Grim reason some may be fast gainers
A genetic disorder called EDS may cause some people to have abnormally weak connective tissue. I wonder whether any of our big gainers have it?
Ehlers-Danlos syndrome (EDS) refers to a group of disorders linked by genetic defects that affect collagen structure and function. Collagen is a major protein in the body and forms the base foundation for connective tissues. Owing to a genetic defect in collagen manufacture, tissues affected are abnormally weak, depending on the specific genetic defect. Major symptoms can include skin fragility, excessive skin stretchability, and excessively loose joints. Some types of EDS are characterized by fragile blood vessels or abnormal spine curvature.
Collagen is a strong, fibrous protein that lends strength and elasticity to connective tissues such as the skin, tendons, organ walls, cartilage, and blood vessels. Each of these connective tissues requires collagen tailored to meet its specific purposes. The many roles of collagen are reflected in the number of genes dedicated to its production. There are at least 28 genes in humans that encode 16 different types of collagen. Defects in these genes can affect basic construction as well as the fine-tuned processing of the collagen.
According to the Ehlers-Danlos National Foundation, 1 in 5,000 to 1 in 10,000 people are affected by some form of EDS. EDS is an inherited disease, and its pattern depends on the affected gene. There are three types of inherited patterns: autosomal dominant, autosomal recessive, and X-linked (extremely rare).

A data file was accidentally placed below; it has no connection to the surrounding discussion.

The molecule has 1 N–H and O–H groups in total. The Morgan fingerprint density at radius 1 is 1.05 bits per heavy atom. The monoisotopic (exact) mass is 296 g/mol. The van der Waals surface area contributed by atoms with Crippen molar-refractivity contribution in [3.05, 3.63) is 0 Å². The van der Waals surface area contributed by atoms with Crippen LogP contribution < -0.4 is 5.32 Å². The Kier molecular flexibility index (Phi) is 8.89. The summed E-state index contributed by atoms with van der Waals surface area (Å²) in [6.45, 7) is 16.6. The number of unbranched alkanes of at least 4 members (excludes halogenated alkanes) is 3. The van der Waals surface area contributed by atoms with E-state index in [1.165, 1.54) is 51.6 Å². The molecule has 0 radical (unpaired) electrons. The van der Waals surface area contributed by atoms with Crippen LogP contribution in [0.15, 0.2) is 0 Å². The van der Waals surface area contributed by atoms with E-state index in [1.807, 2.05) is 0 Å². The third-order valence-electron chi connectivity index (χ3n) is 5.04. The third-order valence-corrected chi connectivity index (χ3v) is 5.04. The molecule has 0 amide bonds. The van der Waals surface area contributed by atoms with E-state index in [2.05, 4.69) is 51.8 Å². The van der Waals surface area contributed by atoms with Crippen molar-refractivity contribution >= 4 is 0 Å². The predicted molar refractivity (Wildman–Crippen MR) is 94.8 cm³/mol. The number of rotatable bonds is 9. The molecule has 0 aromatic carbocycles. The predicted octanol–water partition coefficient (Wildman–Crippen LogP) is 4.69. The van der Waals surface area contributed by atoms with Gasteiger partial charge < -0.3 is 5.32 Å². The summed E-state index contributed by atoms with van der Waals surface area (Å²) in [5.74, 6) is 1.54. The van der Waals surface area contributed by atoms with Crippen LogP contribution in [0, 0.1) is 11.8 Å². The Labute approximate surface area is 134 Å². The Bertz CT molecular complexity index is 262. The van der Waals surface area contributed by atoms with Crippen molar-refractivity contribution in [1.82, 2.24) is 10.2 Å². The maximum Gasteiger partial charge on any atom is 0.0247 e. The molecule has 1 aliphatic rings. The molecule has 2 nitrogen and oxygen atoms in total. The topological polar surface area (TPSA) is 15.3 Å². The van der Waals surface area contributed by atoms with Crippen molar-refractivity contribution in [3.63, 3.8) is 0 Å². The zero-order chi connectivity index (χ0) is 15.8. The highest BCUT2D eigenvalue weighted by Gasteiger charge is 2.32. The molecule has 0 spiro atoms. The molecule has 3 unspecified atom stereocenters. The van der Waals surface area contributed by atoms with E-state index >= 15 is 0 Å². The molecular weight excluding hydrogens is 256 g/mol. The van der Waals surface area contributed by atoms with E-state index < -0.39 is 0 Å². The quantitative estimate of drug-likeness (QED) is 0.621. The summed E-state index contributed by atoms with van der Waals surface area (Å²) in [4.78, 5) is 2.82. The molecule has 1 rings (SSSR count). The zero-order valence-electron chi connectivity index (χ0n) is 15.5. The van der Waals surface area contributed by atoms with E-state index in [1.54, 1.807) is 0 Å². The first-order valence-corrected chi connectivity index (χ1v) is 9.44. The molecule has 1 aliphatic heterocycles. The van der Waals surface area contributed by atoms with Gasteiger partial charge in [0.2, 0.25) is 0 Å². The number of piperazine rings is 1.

Because chromosomes are inherited in pairs, each individual receives two copies of the same gene. (The sex chromosomes are an exception, because males inherit one copy each of the X and the Y chromosome; females inherit two copies of the X chromosome.) In many cases, only one of the two genes is expressed. The gene that is expressed is referred to as the dominant gene; the gene that is not expressed is referred to as the recessive gene.
If the defective gene in EDS is autosomal dominant, an individual who inherits it will develop the symptoms of EDS. If the defective gene is autosomal recessive, the individual will not develop symptoms of EDS, as long as the other gene is normal.
Causes & symptoms
EDS is caused by a defect in one of the genes involved in collagen production. Some types of EDS are known to be related to a genetic flaw because of the observed inherited pattern, but the exact defect may not be identified.
Classification of EDS types was revised in 1997. The new classification is simpler and based more on descriptions of the actual symptoms. EDS is now classified into six major types: classical, hypermobility, vascular, kyphoscoliosis, arthrochalasia, and dermatosparaxis, and a collection of rare or poorly defined varieties.
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